Democracy might not prevent famine after all

A few weeks ago I posted about Amartya Sen's entitlement theory of the 1943-4 Bengal famine, in the context of more recent work which paints a more complex picture. Now, here's an paper that calls into question one of Sen's other famous assertions: that a famine has never occurred in a well-functioning democracy. Here's the abstract:
Amartya Sen's assertion that democratic institutions together with a free press provide effective protection from famine is one of the most cited and broadly accepted contributions in modern famine theory. Through a mix of qualitative and quantitative evidence, this article critically examines whether indeed democracies do provide protection from famine. The qualitative research builds on analyses of democratic political dynamics in famine situations (in Bihar 1966, Malawi 2002 and Niger 2005), whereas the quantitative research looks for cross-country correlations between political systems and famine incidents. The article calls into question the strength of the link between democracy and famine protection. Famines have indeed occurred in electoral democracies where the political dynamics at times were counterproductive in providing protection from famine. The article concludes that to fully grasp the complexities of famine, one should replace monocausal political explanations (such as democracy protects against famine) with general tools for context-specific political analysis.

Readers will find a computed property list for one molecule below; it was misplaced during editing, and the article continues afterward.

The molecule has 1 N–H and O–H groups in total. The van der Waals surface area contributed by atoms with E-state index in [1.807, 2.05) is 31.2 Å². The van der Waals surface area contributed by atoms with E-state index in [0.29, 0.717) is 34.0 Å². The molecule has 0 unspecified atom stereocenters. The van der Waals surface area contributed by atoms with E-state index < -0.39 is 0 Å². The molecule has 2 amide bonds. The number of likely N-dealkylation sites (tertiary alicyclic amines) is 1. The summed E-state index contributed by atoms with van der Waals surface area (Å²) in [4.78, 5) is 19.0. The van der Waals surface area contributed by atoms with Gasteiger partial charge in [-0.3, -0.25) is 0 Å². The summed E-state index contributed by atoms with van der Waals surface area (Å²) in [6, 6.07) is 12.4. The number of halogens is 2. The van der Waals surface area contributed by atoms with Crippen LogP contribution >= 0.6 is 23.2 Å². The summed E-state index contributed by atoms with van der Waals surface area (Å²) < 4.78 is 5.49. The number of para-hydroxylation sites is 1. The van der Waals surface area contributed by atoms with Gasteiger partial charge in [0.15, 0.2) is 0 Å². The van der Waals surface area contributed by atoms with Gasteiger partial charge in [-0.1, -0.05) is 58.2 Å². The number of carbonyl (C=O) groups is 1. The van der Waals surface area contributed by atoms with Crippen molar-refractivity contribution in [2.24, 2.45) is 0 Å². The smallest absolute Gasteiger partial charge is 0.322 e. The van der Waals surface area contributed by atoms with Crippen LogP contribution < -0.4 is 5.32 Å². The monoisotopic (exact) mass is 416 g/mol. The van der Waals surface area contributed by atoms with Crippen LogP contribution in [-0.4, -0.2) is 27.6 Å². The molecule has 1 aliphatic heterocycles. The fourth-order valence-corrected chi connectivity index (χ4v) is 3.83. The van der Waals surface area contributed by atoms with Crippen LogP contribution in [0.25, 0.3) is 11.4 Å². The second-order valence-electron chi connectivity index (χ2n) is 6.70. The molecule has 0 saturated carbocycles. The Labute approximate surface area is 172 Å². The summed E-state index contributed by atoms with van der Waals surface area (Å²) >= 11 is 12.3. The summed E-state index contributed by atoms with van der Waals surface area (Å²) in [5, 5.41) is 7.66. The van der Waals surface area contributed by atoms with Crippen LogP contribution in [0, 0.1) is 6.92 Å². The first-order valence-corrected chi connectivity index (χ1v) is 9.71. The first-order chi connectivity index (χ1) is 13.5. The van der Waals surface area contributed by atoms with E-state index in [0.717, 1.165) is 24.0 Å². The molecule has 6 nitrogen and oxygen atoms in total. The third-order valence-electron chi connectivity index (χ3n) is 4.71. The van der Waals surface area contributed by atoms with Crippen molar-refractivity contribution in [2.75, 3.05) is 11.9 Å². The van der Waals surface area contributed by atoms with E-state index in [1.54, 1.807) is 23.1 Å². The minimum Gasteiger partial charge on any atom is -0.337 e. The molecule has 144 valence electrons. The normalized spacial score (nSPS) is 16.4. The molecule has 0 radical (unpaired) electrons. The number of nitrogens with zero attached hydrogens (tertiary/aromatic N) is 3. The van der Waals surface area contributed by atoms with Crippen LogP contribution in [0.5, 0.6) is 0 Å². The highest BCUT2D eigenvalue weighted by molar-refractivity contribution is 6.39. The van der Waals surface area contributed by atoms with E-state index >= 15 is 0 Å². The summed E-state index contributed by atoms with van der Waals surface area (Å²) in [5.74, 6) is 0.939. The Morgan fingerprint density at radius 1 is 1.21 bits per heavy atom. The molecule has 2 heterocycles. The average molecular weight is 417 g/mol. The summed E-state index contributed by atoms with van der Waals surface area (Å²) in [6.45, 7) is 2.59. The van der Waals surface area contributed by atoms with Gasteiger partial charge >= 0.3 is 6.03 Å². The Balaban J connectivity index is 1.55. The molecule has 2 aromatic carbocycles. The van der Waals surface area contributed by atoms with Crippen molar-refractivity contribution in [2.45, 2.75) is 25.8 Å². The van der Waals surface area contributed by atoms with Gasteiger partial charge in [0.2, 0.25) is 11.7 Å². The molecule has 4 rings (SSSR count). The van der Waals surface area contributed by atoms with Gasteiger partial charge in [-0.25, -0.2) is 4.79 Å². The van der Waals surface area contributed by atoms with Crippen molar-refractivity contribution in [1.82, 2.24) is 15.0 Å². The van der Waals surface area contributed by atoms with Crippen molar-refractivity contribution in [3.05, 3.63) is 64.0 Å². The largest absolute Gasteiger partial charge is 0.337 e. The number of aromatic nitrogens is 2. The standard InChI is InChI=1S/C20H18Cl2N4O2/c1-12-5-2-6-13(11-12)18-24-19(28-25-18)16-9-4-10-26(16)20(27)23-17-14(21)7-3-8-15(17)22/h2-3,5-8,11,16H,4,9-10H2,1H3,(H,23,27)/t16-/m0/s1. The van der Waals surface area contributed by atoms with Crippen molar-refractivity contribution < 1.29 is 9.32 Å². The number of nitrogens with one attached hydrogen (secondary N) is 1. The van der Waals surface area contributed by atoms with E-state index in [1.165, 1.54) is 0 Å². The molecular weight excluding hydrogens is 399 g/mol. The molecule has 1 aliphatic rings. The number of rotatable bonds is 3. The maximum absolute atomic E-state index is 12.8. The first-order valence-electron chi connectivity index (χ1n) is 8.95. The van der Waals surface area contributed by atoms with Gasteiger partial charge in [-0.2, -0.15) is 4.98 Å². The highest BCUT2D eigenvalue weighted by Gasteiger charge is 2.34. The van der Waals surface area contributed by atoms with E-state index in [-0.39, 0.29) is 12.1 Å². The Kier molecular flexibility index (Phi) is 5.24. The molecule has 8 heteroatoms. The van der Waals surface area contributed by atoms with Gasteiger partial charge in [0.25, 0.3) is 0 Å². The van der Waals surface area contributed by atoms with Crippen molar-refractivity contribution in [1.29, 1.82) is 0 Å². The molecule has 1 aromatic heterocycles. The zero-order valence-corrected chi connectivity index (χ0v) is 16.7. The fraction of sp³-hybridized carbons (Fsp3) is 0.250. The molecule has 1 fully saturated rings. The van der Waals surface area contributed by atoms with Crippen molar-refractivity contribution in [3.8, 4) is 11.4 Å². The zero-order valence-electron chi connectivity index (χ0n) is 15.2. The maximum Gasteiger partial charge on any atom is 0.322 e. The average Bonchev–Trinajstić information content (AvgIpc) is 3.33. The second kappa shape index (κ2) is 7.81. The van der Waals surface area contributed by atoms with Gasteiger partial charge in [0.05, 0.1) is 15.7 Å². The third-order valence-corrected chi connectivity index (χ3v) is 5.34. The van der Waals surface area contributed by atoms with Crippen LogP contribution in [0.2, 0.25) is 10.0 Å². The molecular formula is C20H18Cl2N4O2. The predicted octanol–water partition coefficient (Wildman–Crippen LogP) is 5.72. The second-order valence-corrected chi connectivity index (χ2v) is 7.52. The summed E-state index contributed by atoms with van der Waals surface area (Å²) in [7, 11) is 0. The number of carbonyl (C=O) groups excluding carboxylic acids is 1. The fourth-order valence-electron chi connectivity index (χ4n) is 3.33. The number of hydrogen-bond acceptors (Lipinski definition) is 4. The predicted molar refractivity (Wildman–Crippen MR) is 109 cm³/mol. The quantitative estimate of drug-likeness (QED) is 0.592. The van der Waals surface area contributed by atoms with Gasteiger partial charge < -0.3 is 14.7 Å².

I think the world of Sen, and these recent findings don't in my view tarnish the legacy he will leave at the intersection of economics and philosophy; rather, they are adding layers of nuance to a body of work built on his foundations (and that would be impossible without his earlier contributions).

Via Duncan Green.

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